In this blog post I am going to talk about being open, honest and transparent. It’s how major brands are changing their industries by “peeling back the curtains” on what they do. It works for them and I think small business should adopt this philosophy sooner rather than later.
How McDonald’s Changed the Fast Food Industry
Ok, a very bold claim, but Marcus references it in the video along with this blog post. A few years ago, McDonald’s did something no other fast food restaurant has ever done — they offered the nutrition facts on their menu.
McDonald’s is holding nothing back and people appreciate this. I am sure they lost customers over this, but we all know, fast food isn’t that “nutritional”. Last I checked, people are still going and getting a Big Mac. I still do.
A Bold Move?
They recently launched a “nothing held back” campaign called “Our Food. Your Questions“. Some very interesting questions are being asked and you can see a few below…
Now I am not a fast food expert, but those look like some pretty tough questions that McDonald’s is being asked. This is all being done online, for the entire World to see. I applaud them for taking this step.
I love this approach to business and I think it’s worked out well for Ronald and the crew. Why aren’t more businesses taking this approach? Marcus does it with his in-ground swimming pool company and teaches it on his blog The Sales Lion. There is another company that is doing it, thanks to Marcus for pointing it out…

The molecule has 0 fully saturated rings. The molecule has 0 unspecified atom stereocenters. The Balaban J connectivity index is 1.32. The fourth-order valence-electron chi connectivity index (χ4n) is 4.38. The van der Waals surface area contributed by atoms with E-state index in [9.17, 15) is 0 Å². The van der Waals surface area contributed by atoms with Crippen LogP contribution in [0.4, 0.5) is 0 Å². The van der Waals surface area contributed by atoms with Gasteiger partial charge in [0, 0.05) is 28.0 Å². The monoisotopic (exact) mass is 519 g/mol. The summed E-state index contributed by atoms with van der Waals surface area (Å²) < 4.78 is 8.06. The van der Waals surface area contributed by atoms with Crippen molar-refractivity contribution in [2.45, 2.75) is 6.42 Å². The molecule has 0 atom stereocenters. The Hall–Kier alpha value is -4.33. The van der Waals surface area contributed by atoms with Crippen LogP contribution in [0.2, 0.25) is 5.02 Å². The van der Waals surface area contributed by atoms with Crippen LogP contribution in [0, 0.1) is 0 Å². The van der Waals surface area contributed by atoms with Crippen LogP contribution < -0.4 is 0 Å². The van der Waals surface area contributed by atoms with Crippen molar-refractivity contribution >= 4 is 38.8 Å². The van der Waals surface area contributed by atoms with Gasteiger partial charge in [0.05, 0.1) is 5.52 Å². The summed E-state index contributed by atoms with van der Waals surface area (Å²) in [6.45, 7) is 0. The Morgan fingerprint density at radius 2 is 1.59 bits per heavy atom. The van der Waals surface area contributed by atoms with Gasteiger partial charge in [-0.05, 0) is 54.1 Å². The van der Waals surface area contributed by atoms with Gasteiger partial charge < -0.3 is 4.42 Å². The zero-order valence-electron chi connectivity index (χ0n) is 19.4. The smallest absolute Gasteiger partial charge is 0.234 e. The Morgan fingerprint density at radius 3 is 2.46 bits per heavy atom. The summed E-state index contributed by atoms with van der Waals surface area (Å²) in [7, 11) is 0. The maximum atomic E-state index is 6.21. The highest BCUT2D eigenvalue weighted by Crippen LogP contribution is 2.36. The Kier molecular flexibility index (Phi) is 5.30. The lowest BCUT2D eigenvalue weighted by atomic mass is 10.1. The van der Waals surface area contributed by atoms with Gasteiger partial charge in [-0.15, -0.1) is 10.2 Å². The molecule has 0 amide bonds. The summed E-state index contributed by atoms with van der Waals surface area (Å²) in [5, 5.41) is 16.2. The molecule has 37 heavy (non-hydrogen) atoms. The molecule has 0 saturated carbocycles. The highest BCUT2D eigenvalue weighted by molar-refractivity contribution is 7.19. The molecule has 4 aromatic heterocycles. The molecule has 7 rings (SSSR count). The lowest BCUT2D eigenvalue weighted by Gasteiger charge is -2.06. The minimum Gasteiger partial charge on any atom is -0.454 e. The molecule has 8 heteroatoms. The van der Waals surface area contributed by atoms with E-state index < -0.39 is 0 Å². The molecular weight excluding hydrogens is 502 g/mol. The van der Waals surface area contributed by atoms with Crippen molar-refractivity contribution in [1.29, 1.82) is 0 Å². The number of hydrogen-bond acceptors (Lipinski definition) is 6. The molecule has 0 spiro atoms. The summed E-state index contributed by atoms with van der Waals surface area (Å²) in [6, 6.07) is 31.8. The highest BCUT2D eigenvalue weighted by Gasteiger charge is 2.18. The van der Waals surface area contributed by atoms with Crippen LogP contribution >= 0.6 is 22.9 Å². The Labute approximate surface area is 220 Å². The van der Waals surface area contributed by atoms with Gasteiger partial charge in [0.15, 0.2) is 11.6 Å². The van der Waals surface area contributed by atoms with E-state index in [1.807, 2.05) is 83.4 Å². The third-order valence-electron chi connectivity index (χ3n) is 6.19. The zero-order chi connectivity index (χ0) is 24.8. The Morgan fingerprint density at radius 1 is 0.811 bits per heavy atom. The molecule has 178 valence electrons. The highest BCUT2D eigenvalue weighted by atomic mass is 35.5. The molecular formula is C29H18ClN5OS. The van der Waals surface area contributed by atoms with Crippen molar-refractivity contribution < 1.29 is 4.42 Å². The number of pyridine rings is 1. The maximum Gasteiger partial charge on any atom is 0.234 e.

How CarMax Is Changing The Car Buying Experience
Who likes go car shopping?
When I think of car shopping, this is what I feel like doing…
I try and do as mush shopping as I can online, before making the dreaded trip to the dealership. In fact, last September when I bought my car, I had it picked out before I went to the lot. I went in, told them what I was interested in, took it for a test drive and signed the papers within 2 hours of stepping foot on the lot.
Did I get hounded when I first puled in?
Of course, but I was able to to say to the
I want to drive that one…
Before I even stepped foot inside. This was the first time I did my “homework” beforehand, but I know what I will be doing next time I need a new vehicle.
Either my homework or…
Go to CarMax. The commission structure for CarMax is different, and from what I found online, it looks like they earn $150 per vehicle sold. It looks as if there are bonuses for warranties, financing, etc.
Their salesman are not going to try and sell you a Ferrari when you are looking for a 2007 Ford Taurus. Ok, maybe a bit extreme, but you get my point.
I was talking to a friend that was in the car business and he told me that sales people don’t want to work for CarMax because of this. I believe this is an isolated incident as CarMax seems to still be selling cars. I would have shopped at CarMax last fall, but their online reviews for the Las egas store were horrible.
Would you want to sell 10 cars/mo at $150/sold vehicle?
Or 3 cars/mo at $500/sold vehicle?
Well, Adam you obviously didn’t pass math because that is the same, $1,500/mo. More customers, means more work no doubt, but it also is more chances of referrals and repeat customers. You’re also listening the what the customer needs by selling them a car they want/can afford and not trying to upsell them to fatten your pockets.
A lot of other benefits with this approach, but the point of this blog post was to show how two big names brands are blazing their own trail, a trail of honesty. I am big fan of this approach and believe businesses could really thrive by running their businesses this way.
Honesty is not only the best policy, it should be the ONLY policy.
It’s one of the reasons we listed our pricing on this website.